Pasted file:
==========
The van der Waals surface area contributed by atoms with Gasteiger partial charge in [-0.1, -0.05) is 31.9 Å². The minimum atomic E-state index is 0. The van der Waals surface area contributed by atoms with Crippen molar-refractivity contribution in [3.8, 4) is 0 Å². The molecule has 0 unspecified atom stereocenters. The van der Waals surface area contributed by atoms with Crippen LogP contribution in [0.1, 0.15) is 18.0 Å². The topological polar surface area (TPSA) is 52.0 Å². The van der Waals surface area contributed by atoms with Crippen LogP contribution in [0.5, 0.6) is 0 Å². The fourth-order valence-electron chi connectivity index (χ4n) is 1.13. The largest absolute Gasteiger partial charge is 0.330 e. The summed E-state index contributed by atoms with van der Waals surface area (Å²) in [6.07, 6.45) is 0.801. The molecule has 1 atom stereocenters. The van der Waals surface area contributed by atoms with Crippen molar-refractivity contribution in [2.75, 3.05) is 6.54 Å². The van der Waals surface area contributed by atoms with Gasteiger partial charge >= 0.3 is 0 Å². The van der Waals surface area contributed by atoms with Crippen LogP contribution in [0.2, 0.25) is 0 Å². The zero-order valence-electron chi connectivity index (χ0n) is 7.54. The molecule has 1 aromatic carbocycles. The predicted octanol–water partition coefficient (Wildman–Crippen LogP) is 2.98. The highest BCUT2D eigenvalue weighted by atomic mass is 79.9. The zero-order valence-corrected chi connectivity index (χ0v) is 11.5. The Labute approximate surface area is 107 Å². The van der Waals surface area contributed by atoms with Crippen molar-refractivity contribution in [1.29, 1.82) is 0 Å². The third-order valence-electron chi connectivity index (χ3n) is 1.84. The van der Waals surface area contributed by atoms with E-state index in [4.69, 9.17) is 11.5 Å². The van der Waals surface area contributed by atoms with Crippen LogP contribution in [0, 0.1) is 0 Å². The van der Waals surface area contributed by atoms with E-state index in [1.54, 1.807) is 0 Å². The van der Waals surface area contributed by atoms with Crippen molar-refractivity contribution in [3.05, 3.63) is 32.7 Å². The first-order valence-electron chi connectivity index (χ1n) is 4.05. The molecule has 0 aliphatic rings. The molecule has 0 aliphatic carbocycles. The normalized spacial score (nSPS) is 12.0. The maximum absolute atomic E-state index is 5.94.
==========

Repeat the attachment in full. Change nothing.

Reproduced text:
The van der Waals surface area contributed by atoms with Gasteiger partial charge in [-0.1, -0.05) is 31.9 Å². The minimum atomic E-state index is 0. The van der Waals surface area contributed by atoms with Crippen molar-refractivity contribution in [3.8, 4) is 0 Å². The molecule has 0 unspecified atom stereocenters. The van der Waals surface area contributed by atoms with Crippen LogP contribution in [0.1, 0.15) is 18.0 Å². The topological polar surface area (TPSA) is 52.0 Å². The van der Waals surface area contributed by atoms with Crippen LogP contribution in [0.5, 0.6) is 0 Å². The fourth-order valence-electron chi connectivity index (χ4n) is 1.13. The largest absolute Gasteiger partial charge is 0.330 e. The summed E-state index contributed by atoms with van der Waals surface area (Å²) in [6.07, 6.45) is 0.801. The molecule has 1 atom stereocenters. The van der Waals surface area contributed by atoms with Crippen molar-refractivity contribution in [2.75, 3.05) is 6.54 Å². The van der Waals surface area contributed by atoms with Gasteiger partial charge >= 0.3 is 0 Å². The van der Waals surface area contributed by atoms with Crippen LogP contribution in [0.2, 0.25) is 0 Å². The zero-order valence-electron chi connectivity index (χ0n) is 7.54. The molecule has 1 aromatic carbocycles. The predicted octanol–water partition coefficient (Wildman–Crippen LogP) is 2.98. The highest BCUT2D eigenvalue weighted by atomic mass is 79.9. The zero-order valence-corrected chi connectivity index (χ0v) is 11.5. The Labute approximate surface area is 107 Å². The van der Waals surface area contributed by atoms with Crippen molar-refractivity contribution in [1.29, 1.82) is 0 Å². The third-order valence-electron chi connectivity index (χ3n) is 1.84. The van der Waals surface area contributed by atoms with E-state index in [4.69, 9.17) is 11.5 Å². The van der Waals surface area contributed by atoms with Crippen LogP contribution in [0, 0.1) is 0 Å². The van der Waals surface area contributed by atoms with E-state index in [1.54, 1.807) is 0 Å². The van der Waals surface area contributed by atoms with Crippen molar-refractivity contribution in [3.05, 3.63) is 32.7 Å². The first-order valence-electron chi connectivity index (χ1n) is 4.05. The molecule has 0 aliphatic rings. The molecule has 0 aliphatic carbocycles. The normalized spacial score (nSPS) is 12.0. The maximum absolute atomic E-state index is 5.94.